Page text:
Demographics


2010


At the 2010 census Carpinteria had a population of 13,040. The population density was 1,406.5 people per square mile. The racial makeup of Carpinteria was 9,348 (71.7%) White, Hispanic or Latino of any race were 6,351 persons (48.7%), 109 (0.8%) African American, 144 (1.1%) Native American, 296 (2.3%) Asian, 15 (0.1%) Pacific Islander, 2,599 (19.9%) from other races, and 529 (4.1%) from two or more races.


The census reported that 13,021 people (99.9% of the population) lived in households, 19 (0.1%) lived in non-institutionalized group quarters, and no one was institutionalized.


There were 4,759 households, 1,510 (31.7%) had children under the age of 18 living in them, 2,305 (48.4%) were married couples living together, 597 (12.5%) had a female householder with no husband present, 239 (5.0%) had a male householder with no wife present. There were 293 (6.2%) unmarried opposite-sex partnerships, and 28 (0.6%) same-sex married couples or partnerships. 1,203 households (25.3%) were one person and 525 (11.0%) had someone living alone who was 65 or older. The average household size was 2.74. There were 3,141 families (66.0% of households); the average family size was 3.23.


The age distribution was 2,791 people (21.4%) under the age of 18, 1,267 people (9.7%) aged 18 to 24, 3,466 people (26.6%) aged 25 to 44, 3,717 people (28.5%) aged 45 to 64, and 1,799 people (13.8%) who were 65 or older. The median age was 39.5 years. For every 100 females, there were 97.2 males. For every 100 females age 18 and over, there were 95.3 males.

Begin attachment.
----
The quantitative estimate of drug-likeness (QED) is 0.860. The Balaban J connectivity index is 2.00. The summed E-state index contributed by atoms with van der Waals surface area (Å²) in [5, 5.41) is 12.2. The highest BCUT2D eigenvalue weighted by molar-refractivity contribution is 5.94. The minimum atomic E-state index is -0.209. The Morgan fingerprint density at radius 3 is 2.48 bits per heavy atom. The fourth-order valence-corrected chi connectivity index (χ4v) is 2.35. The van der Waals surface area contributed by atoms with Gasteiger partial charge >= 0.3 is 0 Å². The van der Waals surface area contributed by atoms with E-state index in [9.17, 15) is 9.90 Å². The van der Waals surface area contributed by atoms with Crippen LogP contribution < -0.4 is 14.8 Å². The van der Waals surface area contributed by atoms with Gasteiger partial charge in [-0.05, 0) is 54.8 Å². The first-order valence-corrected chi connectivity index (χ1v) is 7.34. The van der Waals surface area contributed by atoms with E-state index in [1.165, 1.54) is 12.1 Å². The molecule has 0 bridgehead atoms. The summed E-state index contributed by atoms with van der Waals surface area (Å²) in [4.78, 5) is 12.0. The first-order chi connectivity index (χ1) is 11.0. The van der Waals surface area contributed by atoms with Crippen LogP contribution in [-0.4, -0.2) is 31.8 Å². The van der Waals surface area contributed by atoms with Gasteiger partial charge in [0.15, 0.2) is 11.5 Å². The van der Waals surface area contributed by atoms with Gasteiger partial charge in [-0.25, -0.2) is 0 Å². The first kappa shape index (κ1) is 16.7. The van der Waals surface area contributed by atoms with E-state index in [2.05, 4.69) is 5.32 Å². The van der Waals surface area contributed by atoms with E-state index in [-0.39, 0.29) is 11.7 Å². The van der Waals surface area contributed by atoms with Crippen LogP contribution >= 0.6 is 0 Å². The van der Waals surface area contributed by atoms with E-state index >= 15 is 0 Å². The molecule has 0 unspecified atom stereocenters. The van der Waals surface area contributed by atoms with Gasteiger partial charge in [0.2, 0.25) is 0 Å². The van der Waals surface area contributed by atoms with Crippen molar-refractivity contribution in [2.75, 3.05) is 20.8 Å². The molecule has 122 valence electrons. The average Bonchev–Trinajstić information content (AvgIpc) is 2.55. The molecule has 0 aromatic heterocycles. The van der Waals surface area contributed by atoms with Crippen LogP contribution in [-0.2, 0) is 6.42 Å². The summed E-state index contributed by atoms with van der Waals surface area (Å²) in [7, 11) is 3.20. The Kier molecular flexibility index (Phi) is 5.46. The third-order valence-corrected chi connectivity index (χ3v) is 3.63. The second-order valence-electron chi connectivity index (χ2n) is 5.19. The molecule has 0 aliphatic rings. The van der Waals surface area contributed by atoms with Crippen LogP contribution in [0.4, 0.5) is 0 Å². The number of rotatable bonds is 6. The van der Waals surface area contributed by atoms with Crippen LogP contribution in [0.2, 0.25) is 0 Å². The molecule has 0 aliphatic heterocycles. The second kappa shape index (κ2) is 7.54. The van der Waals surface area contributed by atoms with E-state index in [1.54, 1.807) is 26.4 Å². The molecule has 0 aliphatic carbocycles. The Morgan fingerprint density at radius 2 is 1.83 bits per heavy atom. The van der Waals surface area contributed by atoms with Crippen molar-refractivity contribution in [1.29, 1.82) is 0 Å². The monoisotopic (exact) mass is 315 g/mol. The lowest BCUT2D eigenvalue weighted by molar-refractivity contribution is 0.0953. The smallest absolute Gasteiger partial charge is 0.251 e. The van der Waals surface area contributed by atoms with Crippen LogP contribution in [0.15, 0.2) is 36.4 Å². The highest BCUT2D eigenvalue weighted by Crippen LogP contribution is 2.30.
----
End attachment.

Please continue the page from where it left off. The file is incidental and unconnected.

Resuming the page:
There were 5,429 housing units at an average density of 585.6 per square mile, of the

occupied units 2,347 (49.3%) were owner-occupied and 2,412 (50.7%) were rented. The homeowner vacancy rate was 1.8%; the rental vacancy rate was 6.5%. 6,130 people (47.0% of the population) lived in owner-occupied housing units and 6,891 people (52.8%) lived in rental housing units.


Economy


Transportation


The Carpinteria Amtrak Station is served by Amtrak's Pacific Surfliner from San Luis Obispo to San Diego.


Carpinteria MTD provides local bus service. VISTA provides commuter bus service to Ventura, Santa Barbara, and Los Angeles.


Notable people